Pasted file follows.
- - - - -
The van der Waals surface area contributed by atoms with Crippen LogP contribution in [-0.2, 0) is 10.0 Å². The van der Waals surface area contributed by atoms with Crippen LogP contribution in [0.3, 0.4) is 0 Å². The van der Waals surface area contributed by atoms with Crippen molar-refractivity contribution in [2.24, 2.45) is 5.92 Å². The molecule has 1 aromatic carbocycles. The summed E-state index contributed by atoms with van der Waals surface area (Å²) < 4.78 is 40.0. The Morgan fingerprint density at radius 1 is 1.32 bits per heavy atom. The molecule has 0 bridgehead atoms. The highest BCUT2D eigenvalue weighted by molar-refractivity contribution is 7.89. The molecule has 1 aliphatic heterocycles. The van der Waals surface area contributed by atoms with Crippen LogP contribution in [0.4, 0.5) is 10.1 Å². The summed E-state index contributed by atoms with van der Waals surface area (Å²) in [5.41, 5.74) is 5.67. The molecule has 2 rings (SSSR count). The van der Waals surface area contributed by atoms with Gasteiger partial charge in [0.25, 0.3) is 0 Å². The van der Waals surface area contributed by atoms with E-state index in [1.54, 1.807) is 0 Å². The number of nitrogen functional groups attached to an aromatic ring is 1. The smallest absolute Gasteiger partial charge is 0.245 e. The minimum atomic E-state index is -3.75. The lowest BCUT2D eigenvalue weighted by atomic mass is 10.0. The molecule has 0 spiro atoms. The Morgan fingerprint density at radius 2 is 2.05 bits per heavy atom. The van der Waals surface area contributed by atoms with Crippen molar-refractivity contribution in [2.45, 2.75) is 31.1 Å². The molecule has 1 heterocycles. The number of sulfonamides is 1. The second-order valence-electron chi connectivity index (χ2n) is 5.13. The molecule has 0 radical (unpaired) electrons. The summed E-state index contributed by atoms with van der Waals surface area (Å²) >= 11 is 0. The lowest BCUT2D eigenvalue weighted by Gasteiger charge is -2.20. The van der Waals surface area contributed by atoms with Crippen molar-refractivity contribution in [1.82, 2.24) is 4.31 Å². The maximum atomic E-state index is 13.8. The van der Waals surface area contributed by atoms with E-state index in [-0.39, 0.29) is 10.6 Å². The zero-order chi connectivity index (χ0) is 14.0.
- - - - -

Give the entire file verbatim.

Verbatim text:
The van der Waals surface area contributed by atoms with Crippen LogP contribution in [-0.2, 0) is 10.0 Å². The van der Waals surface area contributed by atoms with Crippen LogP contribution in [0.3, 0.4) is 0 Å². The van der Waals surface area contributed by atoms with Crippen molar-refractivity contribution in [2.24, 2.45) is 5.92 Å². The molecule has 1 aromatic carbocycles. The summed E-state index contributed by atoms with van der Waals surface area (Å²) < 4.78 is 40.0. The Morgan fingerprint density at radius 1 is 1.32 bits per heavy atom. The molecule has 0 bridgehead atoms. The highest BCUT2D eigenvalue weighted by molar-refractivity contribution is 7.89. The molecule has 1 aliphatic heterocycles. The van der Waals surface area contributed by atoms with Crippen LogP contribution in [0.4, 0.5) is 10.1 Å². The summed E-state index contributed by atoms with van der Waals surface area (Å²) in [5.41, 5.74) is 5.67. The molecule has 2 rings (SSSR count). The van der Waals surface area contributed by atoms with Gasteiger partial charge in [0.25, 0.3) is 0 Å². The van der Waals surface area contributed by atoms with E-state index in [1.54, 1.807) is 0 Å². The number of nitrogen functional groups attached to an aromatic ring is 1. The smallest absolute Gasteiger partial charge is 0.245 e. The minimum atomic E-state index is -3.75. The lowest BCUT2D eigenvalue weighted by atomic mass is 10.0. The molecule has 0 spiro atoms. The Morgan fingerprint density at radius 2 is 2.05 bits per heavy atom. The van der Waals surface area contributed by atoms with Crippen molar-refractivity contribution in [2.45, 2.75) is 31.1 Å². The molecule has 1 heterocycles. The number of sulfonamides is 1. The second-order valence-electron chi connectivity index (χ2n) is 5.13. The molecule has 0 radical (unpaired) electrons. The summed E-state index contributed by atoms with van der Waals surface area (Å²) >= 11 is 0. The lowest BCUT2D eigenvalue weighted by Gasteiger charge is -2.20. The van der Waals surface area contributed by atoms with Crippen molar-refractivity contribution in [1.82, 2.24) is 4.31 Å². The maximum atomic E-state index is 13.8. The van der Waals surface area contributed by atoms with E-state index in [-0.39, 0.29) is 10.6 Å². The zero-order chi connectivity index (χ0) is 14.0.